I am a river. In my youth I was intense, rapids, white water swirling around hostile rocks, always driving on. Older now, I am deep and shadowed by trees, slow in appearance but that’s deceptive to shallow onlookers. Drop a leaf on my surface and see how strong are my currents. I’m still moving on.
That’s me, a river.
What are you?
Just checked, and it’s been nearly a month since I posted here. Didn’t realise it was so long. Life is quiet here in Bridger Hollow. But as my title of this post says, there’s some creating going on. Quietly. Not fast. But it’s happening.
Three WIPs are underway: SPACE TRAIN 2; an urban fantasy novel with the working title DEMONS, which will incorporate my old novella BEAUTY AND THE BASTARD rewritten and somewhat re-imagined as the first of its three parts; and a historical novel I’m co-authoring with Debbie McGowan.
No big wordcounts are taking place. We’re talking hundred of words rather than thousands, to be honest, because my ME during this two-month-and-still-counting heatwave is poleaxing me every day. Real life effects of climate change on a chronically ill author.
Also to do is two, or possibly three, new books I need to lift from my hard drive and set free into the world. The first is an alien invasion SF novella; the second an epic eschatological Christian poem that is nothing like my normal produce but is close to my heart; and the third a collection of SFF short stories.
I think the collection mightn’t be ready for release until next year, but the first two will probably appear this autumn. Depending on my health and the fallout from various medical appointments I have looming on the horizon.
So that’s where I am. Here, as always. 🙂
When I left the navy, I took off my watch and let time lose track of me.
Okay, that’s got my pompous litfic-ish catchphrase (that I coined on that day and have never forgotten) out of the way. On with the post.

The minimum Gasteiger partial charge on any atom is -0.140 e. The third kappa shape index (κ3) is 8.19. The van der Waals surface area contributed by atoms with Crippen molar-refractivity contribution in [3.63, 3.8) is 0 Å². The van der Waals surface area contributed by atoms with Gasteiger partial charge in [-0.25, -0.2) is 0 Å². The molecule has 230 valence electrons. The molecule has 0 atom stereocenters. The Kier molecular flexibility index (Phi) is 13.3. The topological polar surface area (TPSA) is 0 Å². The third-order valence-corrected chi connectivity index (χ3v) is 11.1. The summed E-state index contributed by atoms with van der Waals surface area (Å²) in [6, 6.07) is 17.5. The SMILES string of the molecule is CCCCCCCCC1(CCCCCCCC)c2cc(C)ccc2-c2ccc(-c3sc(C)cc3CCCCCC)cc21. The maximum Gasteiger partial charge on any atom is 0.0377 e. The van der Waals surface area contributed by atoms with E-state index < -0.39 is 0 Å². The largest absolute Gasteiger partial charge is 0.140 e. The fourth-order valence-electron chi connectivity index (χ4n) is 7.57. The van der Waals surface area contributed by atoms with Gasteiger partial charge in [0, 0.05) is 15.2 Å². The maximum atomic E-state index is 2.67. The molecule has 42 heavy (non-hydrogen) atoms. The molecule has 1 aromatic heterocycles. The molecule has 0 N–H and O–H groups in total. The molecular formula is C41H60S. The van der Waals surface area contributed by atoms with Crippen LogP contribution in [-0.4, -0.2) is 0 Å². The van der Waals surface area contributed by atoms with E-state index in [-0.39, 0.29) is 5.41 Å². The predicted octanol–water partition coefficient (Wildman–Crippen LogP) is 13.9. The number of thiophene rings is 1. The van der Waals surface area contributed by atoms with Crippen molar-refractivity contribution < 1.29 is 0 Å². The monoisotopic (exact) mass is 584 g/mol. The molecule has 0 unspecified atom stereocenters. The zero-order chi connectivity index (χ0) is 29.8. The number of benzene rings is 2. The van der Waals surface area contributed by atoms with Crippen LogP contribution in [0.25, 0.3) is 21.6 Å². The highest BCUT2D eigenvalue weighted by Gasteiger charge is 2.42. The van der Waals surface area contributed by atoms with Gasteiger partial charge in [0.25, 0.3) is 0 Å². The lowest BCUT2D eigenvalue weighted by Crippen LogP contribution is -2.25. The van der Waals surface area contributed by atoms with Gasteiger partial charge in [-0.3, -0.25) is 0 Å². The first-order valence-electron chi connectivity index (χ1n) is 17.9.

My friend Kari Trenten asked this on Facebook:
Random question while I research…do you like clocks? Do you enjoy old fashioned time pieces or do you carry around something modern to tell time with?
It’s a fine pair of questions, and her curiosity jogged my memories of something very dear to me.
All through my childhood, my favourite clock was my Nan and Grandad’s. It’s a Napoleon’s hat-shaped mantle clock of pale reddish-blond wood that used to chime pleasantly on the hour and give a part-chime every quarter hour too.
A hundred years old now, I should think, it had a lovely delicate tone. It was quite heavy, about ten inches across its base, maybe six inches high and four inches deep, and contained a fine working mechanism that no one was permitted to touch except Grandad.
It sits in my Mum’s house now. After some years of neglect, she had it renovated to keep time accurately, but decided not to have the chime fixed.
She knows it’s the only thing I want to inherit. My memories of Nan and Grandad’s home are a treasure. It was a sanctuary for me, that place, and the clock was always there. When it comes to me I will certainly have its chime restored.